Edward Ashford Lee


On his book The Coevolution: The Entwined Futures of Humans and Machines

Cover Interview of May 20, 2020


Today, the fear and hype around AI taking over the world and social media taking down democracy has fueled a clamor for more regulation. But if I am right about coevolution, we may be going about the project of regulating technology all wrong. Why have privacy laws, with all their good intentions, done little to protect our privacy and only overwhelmed us with small-print legalese?

Under the principle of digital creationism, bad outcomes are the result of unethical actions by individuals, for example by blindly following the profit motive with no concern for societal effects. Under the principle of coevolution, bad outcomes are the result of the procreative prowess of the technology itself. Technologies that succeed are those that more effectively propagate. The individuals we credit with (or blame for) creating those technologies certainly play a role, but so do the users of the technologies and their whole cultural context.

Under digital creationism, the purpose of regulation is to constrain the individuals who develop and market technology. In contrast, under coevolution, constraints can be about the use of technology, not just its design. The purpose of regulation becomes to nudge the process of both technology and cultural evolution through incentives and penalties. Nudging is probably the best we can hope for. Evolutionary processes do not yield easily to control.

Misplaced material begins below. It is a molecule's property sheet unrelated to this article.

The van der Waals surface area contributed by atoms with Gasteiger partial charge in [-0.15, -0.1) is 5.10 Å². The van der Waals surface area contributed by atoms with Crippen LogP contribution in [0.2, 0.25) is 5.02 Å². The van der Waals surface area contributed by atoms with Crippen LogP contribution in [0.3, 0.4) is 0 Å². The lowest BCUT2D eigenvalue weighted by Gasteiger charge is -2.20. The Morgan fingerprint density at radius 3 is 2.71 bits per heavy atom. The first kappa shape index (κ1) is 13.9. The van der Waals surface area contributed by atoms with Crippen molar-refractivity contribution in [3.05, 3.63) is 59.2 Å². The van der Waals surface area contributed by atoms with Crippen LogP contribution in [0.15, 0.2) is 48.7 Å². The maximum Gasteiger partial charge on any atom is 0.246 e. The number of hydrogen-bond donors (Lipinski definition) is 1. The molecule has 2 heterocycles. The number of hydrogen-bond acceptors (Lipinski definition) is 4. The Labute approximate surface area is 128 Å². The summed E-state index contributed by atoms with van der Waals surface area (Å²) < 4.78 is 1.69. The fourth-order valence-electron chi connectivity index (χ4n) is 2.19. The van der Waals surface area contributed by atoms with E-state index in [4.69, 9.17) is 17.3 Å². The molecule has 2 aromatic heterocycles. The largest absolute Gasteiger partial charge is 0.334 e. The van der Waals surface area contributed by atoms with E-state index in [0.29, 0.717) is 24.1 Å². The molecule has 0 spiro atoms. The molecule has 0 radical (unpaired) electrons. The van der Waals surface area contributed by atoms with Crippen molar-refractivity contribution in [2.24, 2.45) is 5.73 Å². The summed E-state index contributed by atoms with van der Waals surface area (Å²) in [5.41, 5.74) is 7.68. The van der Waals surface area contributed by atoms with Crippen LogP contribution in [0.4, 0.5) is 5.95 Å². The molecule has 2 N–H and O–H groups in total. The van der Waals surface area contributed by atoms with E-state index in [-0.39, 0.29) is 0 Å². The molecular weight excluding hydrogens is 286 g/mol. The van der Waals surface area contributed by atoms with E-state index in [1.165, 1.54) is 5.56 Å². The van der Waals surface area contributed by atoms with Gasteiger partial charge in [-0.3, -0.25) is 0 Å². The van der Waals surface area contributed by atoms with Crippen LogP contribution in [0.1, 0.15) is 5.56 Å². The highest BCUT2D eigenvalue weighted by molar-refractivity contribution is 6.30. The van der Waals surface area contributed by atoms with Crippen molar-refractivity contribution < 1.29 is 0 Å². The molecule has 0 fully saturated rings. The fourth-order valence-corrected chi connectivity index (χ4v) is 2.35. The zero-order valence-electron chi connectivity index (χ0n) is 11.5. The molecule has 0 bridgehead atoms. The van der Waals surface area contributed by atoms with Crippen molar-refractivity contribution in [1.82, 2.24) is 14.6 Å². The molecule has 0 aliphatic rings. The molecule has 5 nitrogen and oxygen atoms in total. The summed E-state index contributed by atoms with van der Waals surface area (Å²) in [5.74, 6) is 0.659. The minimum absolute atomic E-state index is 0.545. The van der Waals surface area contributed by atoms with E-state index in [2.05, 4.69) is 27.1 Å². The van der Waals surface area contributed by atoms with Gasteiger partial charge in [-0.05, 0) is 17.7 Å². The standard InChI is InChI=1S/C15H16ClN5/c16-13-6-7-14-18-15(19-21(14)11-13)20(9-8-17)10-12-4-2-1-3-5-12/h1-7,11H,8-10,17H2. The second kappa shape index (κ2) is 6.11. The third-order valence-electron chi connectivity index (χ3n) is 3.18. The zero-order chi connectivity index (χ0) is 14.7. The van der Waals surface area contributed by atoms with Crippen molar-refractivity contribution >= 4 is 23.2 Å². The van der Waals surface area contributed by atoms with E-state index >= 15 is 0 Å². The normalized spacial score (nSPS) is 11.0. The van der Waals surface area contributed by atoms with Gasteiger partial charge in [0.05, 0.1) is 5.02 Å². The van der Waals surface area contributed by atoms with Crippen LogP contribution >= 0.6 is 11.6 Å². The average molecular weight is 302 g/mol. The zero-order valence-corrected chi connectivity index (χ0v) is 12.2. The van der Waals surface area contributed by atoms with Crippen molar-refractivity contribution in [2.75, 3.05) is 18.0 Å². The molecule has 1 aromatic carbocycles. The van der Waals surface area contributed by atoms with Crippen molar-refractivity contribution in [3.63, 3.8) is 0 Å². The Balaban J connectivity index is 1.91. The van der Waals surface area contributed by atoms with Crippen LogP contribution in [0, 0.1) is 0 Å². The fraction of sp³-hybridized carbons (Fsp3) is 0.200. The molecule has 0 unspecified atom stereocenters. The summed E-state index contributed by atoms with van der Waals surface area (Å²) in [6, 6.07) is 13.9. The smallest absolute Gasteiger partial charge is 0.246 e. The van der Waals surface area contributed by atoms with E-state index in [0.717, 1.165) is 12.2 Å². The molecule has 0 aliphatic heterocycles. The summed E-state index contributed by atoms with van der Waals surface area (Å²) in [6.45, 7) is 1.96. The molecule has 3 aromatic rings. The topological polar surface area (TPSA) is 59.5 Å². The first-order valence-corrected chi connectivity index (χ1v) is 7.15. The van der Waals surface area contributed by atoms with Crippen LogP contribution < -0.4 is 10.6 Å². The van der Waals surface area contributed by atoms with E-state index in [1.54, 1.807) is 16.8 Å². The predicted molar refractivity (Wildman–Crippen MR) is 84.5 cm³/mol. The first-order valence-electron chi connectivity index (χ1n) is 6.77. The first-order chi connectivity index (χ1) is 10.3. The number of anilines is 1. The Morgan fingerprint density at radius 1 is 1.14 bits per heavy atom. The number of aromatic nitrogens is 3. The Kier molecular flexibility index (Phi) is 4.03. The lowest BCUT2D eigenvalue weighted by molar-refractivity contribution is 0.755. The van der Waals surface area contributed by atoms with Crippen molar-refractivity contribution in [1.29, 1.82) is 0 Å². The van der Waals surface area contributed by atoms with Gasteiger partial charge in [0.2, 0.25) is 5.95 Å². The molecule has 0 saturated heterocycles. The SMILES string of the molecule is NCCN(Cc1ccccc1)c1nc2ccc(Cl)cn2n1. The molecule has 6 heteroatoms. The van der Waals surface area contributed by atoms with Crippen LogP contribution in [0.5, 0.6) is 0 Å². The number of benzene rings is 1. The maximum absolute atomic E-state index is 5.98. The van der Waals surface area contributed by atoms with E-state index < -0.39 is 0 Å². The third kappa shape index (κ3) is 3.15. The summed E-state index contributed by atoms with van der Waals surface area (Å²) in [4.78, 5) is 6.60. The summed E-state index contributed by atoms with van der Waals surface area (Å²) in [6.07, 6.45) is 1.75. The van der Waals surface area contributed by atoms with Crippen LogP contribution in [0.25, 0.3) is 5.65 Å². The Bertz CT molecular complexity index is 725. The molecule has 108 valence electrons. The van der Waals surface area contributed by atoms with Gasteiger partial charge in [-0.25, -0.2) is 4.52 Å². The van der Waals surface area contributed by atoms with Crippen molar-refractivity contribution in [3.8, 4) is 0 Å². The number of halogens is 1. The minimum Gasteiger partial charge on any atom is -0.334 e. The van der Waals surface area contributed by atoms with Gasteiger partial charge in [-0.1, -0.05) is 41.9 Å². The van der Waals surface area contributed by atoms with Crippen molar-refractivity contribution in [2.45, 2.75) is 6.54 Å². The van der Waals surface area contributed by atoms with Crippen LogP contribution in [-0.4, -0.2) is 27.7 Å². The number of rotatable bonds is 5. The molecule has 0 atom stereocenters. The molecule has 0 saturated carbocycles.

Perhaps privacy laws have been ineffective because they are based on digital creationism as a principle. These laws assume that changing the behavior of corporations and engineers will be sufficient to achieve privacy goals (whatever those are). A coevolutionary perspective understands that users of technology will choose to give up privacy even if they are explicitly told that their information will be abused. We are repeatedly told exactly that in the fine print of all those privacy policies we don’t read. And, nevertheless, our kids get sucked into a media milieu where their identity gets defined by a distinctly non-private online persona.

I believe that, as a society, we can do better than we are currently doing. The risk of an Orwellian state (or perhaps worse, a corporate Big Brother) is very real. It has happened already in China. We will not do better, however, until we abandon digital creationism as a principle. Outlawing specific technology developments will not be effective. For example, we may try to outlaw autonomous decision-making in weapons systems and banking. But as we see from election distortions, machines are very effective at influencing human decision-making, so putting a human in the loop does not necessarily solve the problem. How can a human who is, effectively, controlled by a machine, somehow mitigate the evilness of autonomous weapons?

A few people are promoting the term “digital humanism” for a more human-centric approach to technology. This point of view makes it imperative for all disciplines to step up and take seriously humanity’s dance with technology. Our ineffective efforts so far underscore our weak understanding of the problem. We need humanists with a deeper understanding of technology, technologists with a deeper understanding of the humanities, and policy makers drawn from both camps. We are quite far from that goal today.